Graduation Requirements

To graduate with the Honors Designation, a student shall have completed 24 credit hours of Honors courses by HON designation or by contract. The student must complete and defend an Honors Thesis. Upon completion of degree requirements, the overall grade point average must be 3.25. Honors Program graduates must make no less than a B in all Honors courses and cannot have a grade below a C in any course.

Honors Colloquia and the Senior Thesis

The heart of the Honors Program is the colloquium concept, which is designed to improve analytical, comprehensive, oral, and written communication skills.

Even though the Honors Colloquia are rather flexible, the basic format will:

  • incorporate field trips, forums, and seminars;
  • include writing and group discussion as a regular part of class activities;
  • demonstrate an integration of classroom knowledge with everyday events;
  • include readings from the list of Great Books; and
  • include the planning and execution of a major scholarly project which culminates in a forum or seminar for the general university public.

The colloquia will be divided according to classes as follows:

Freshman Class-Freshman Honors Colloquia

* HON 194: Students may take two semesters to complete the Senior Colloquium project (e.g., Senior Honors Thesis) with an IP (In Progress) grade for the first semester

Sophomore Class-Sophomore Honors Colloquia

An interdisciplinary approach is used in presenting themes and ideas which are related to and integrated with everyday events, world concerns, service learning, debate, etc.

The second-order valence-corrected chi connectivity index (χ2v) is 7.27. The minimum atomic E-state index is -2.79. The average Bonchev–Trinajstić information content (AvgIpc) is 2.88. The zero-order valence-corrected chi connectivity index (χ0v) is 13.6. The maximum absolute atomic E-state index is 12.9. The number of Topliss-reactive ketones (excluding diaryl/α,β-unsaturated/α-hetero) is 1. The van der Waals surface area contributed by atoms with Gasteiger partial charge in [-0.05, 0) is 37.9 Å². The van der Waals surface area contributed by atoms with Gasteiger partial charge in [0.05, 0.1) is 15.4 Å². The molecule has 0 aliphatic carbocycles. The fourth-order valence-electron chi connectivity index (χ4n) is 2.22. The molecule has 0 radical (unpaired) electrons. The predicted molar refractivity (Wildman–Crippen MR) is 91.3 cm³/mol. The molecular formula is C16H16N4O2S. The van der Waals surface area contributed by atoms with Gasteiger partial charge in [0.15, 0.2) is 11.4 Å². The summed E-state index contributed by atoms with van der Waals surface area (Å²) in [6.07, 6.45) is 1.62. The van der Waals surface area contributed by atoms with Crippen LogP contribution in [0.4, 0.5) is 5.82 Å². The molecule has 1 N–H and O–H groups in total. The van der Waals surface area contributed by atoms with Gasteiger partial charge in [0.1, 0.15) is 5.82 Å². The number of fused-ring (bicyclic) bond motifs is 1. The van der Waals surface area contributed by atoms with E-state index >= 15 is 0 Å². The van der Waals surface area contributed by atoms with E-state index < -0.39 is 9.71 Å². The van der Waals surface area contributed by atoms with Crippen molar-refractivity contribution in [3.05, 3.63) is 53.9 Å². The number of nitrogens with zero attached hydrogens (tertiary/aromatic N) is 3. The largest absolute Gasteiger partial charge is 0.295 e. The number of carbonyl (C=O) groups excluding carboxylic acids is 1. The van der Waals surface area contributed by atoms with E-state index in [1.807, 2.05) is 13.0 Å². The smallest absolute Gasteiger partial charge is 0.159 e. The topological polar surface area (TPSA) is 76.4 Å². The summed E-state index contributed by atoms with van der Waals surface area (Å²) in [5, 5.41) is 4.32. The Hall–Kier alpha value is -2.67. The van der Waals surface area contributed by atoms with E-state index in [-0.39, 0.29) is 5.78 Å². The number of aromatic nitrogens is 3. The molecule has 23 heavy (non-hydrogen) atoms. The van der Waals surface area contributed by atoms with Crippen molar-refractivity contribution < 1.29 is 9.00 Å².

Junior Class-Junior Honors Colloquia

A thematic approach involving the “Great Ideas” (Justice, Love, Death, etc.) as a frame of reference.

Senior Class-Senior Honors Colloquia

A demonstration of the student’s research by involvement in a project in his or her major discipline (Thesis, literary or artistic production, etc.) and an oral defense.

Designed for students to complete the senior thesis or literary/artistic production, etc. Prerequisite: HON 494 and consent of Director of Honors Program.

General Studies

Two courses in Honors English and one course in Honors Mathematics, if applicable, preferably in the freshman year.

Freshman Honors Colloquium

In lieu of Freshman Seminar

Freshman Honors Colloquium

One each semester

Sophomore Honors Colloquium

Sophomore Honors Colloquium

One each semester

Junior Honors Colloquium

Junior Honors Colloquium

One each semester

Senior Honors Colloquium

Students may take two semesters to complete the Senior Colloquium project with an IP (In Progress) grade for the first semester.

This course includes a Senior Honors Thesis/Research Project

which must be approved by an advisor in the major Department with consent of the Honors Program Director and/or the Honors Council.

This course is designed only for students to complete and defend the Senior Honors Thesis/Research Project begun in HON 494.

Students may take 6-12 semester hours in their major discipline by contract or Honors Option.

  • An overall grade point average of 3.25 for Honors courses.
  • A grade point average of at least a B earned in Senior Colloquia.
  • A cumulative grade point average of 3.25 in all University courses.

HON 201/HON 202 SOPHOMORE HONORS SEMINAR (3; 3) (F/S)

The Honors Seminar is a facilitated course that can be taught by multiple faculty members. The course will have an interdisciplinary theme. The Honors Seminar is designed for all sophomore-level or above Honors Program students.